I've noticed this form being used by English speakers from India. In standard English the infinitive form of "to be" is not normally combined with verbs modified with "-ing" (normally used for present continuous).

Does this represent a particular tense? And if so is there a widely recognised term within linguists for this tense?

I'm curious as to where this grammatical form comes from.

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    I don't think asking "what tense" it is will get you anywhere, because that implies picking from a set of names on a list, and we don't have a list. You might ask "what does it mean, distinct from the 'simple present' as in 'please take one'?" – user6726 Sep 21 '16 at 4:31
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    @Review I vote to leave this question open because it is "primarily concerned with linguistics rather than usage". (Sorry I just accidentally posted this as an answer instead of a comment, I'm too stupid to use my phone...) – lemontree Sep 21 '16 at 4:32
  • @user6726 has no one documented the tenses in Indian English? – Q the Platypus Sep 21 '16 at 4:58
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    @QthePlatypus, nobody has officially named the tenses of Indian English, so the way you phrased the question, this is an open-ended and unanswerable terminology question. – user6726 Sep 21 '16 at 5:05
  • @user6726 so there hasn't been formal research into the grammar of the second most popular English dialect? – Q the Platypus Sep 22 '16 at 0:07

Indian English is English as spoken by people whose first language is an Indian language (mostly Indo-Aryan or Dravidian). The English of India is strongly influenced by Indo-Aryan phonology, morphology and syntax. In this particular case I think we have to see a calque on the Indo-Aryan use of the infinitive as a semi-polite (or politeness-neutral) imperative; e.g. as in Hindi bacnā “look out!”, which is formally an infinitive (“to look, to be looking”), but is used here as a command form.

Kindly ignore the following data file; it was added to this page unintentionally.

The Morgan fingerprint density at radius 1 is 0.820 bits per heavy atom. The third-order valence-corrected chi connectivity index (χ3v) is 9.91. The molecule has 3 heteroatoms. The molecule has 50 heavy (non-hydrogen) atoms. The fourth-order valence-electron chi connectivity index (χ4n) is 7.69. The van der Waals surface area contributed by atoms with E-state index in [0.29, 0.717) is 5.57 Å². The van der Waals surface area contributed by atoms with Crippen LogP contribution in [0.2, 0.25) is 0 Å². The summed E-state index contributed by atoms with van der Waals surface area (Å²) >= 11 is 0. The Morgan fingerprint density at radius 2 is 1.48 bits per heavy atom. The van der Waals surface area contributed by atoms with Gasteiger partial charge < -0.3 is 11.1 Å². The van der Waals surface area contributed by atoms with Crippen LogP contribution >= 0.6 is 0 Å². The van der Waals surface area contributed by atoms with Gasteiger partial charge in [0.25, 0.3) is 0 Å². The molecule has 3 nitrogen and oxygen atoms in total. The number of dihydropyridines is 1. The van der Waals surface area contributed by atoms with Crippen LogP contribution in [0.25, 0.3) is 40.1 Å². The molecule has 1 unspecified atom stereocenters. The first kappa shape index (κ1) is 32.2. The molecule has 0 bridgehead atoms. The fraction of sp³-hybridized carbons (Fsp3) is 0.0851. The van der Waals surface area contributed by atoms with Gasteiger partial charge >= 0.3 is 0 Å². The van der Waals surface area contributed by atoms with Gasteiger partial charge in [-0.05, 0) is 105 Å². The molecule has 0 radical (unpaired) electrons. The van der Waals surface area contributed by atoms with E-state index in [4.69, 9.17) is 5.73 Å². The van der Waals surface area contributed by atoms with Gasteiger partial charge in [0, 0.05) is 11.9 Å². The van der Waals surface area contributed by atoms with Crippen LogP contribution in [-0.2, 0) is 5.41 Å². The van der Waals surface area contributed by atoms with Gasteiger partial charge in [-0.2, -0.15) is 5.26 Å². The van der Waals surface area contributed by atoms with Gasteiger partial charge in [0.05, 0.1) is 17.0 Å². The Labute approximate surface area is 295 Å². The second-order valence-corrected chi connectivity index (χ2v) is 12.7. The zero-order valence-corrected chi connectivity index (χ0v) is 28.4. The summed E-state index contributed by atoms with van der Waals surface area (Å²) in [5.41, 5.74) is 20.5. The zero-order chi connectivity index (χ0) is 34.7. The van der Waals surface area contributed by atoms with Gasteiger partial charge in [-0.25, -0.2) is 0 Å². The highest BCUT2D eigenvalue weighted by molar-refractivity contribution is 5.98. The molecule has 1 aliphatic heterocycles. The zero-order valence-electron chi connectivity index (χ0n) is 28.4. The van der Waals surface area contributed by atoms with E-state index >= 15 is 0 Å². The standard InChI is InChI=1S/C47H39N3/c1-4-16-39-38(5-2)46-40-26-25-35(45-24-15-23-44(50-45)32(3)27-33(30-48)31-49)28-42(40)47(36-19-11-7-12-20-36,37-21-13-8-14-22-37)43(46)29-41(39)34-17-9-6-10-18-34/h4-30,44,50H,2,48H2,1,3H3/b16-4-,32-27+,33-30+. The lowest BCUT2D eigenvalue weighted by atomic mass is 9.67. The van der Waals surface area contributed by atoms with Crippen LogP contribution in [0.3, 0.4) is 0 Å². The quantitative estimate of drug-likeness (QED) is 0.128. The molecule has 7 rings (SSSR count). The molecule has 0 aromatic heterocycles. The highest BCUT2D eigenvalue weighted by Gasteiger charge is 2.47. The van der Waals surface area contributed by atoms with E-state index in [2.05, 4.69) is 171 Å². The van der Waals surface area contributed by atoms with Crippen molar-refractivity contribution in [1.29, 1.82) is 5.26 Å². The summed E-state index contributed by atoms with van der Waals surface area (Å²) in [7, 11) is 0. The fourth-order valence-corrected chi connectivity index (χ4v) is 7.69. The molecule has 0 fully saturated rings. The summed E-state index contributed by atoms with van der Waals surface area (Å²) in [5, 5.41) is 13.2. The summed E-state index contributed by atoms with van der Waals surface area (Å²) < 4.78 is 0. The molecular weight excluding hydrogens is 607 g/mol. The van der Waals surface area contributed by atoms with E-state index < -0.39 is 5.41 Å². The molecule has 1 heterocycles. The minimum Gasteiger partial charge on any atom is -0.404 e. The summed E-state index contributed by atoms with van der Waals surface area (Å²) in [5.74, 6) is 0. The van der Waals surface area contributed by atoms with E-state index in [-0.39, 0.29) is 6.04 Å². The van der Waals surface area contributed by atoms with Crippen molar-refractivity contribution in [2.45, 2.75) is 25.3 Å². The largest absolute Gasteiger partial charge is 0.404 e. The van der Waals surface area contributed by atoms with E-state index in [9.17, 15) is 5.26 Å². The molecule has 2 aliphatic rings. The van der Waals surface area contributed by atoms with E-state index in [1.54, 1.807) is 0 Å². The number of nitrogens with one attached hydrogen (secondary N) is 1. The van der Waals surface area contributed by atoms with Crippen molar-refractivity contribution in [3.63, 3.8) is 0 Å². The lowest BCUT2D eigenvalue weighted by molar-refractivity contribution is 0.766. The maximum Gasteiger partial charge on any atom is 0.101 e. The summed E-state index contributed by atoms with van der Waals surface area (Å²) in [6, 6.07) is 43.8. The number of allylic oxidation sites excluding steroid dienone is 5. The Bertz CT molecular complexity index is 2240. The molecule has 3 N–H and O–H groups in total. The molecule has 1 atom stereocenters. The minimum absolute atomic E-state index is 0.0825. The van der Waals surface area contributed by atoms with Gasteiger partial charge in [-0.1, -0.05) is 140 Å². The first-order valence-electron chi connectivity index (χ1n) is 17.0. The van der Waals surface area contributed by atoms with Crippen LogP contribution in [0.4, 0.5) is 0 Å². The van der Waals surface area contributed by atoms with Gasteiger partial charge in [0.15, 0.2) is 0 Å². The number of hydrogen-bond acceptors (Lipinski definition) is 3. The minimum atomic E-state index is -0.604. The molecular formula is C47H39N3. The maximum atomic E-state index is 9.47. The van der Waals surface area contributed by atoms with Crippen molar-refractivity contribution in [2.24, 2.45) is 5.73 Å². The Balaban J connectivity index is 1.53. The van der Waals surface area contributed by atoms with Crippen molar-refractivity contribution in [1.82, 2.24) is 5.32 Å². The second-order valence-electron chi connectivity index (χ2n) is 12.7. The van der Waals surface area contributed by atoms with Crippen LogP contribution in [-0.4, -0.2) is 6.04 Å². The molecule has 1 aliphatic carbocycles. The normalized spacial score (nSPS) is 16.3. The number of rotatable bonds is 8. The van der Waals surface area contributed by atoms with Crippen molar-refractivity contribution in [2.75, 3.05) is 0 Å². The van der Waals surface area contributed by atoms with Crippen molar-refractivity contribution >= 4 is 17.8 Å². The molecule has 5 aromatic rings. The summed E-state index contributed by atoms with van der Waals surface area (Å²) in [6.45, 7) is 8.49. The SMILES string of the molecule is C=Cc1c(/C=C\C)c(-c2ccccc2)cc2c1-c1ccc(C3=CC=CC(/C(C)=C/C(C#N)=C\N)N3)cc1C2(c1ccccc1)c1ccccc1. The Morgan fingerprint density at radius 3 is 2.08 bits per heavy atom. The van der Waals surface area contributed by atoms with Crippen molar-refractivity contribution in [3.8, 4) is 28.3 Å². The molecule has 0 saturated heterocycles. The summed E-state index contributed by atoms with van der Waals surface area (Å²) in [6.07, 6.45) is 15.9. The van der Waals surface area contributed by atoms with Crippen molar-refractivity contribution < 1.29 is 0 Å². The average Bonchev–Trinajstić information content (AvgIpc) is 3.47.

May I add that “to be + VERB +-ing” is a perfectly “normal” (to use your word) present continuous infinitive in English (“It is time to be looking for a new job.”) What is not normal in standard English is its use as a command form.

See R.S. McGregor, Outline of Hindi Grammar, 2nd edition, p. 41.

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I wonder if this isn't best analyzed as a combination of two factors:

1) Different evolution of "please" construction -- Standard English has worn it down from something like "may it please you to {infinitive}" to just "please {infinitive}"; in some varieties of IE (and/or in certain contexts) that "to" may still be hanging on, or may even have been reintroduced to cover up the bare infinitive that follows.

2) More widespread use of progressive than in Standard English (this is a commonly cited and easily observed characteristic of IE - "I am knowing", etc. (see Sailaja, Indian English)

So instead of "[please] [wait]", you end up with "[please to] [be waiting]".

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  • Not "please {infinitive}" but "please {imperative}". Thus, "worn down" is not a correct definition of this process. – fdb Sep 22 '16 at 17:34
  • Good point, given "please don't X" (equivalent "to" form "please not to X" or "please to not X"). Would you prefer "reanalyzed", then? – Matt Sep 23 '16 at 1:54
  • I agree that "reanalyzed" would be better, but my main concern is that this usage is not the result of something happening within standard English, but the result of the influence of Indian languages. Please see my answer. – fdb Sep 23 '16 at 18:34
  • So... you think that the use of "Please to X" in standard English during the colonial period, by the English speakers Indians would have learned English from, was irrelevant? Indian speakers instead adopted the newer "Please X (imperative)" construction, but then immediately replaced the imperative with an infinitive as a syntactic calque from their native language? That doesn't strike me as especially parsimonious, but I guess we can agree to disagree. – Matt Sep 24 '16 at 3:45

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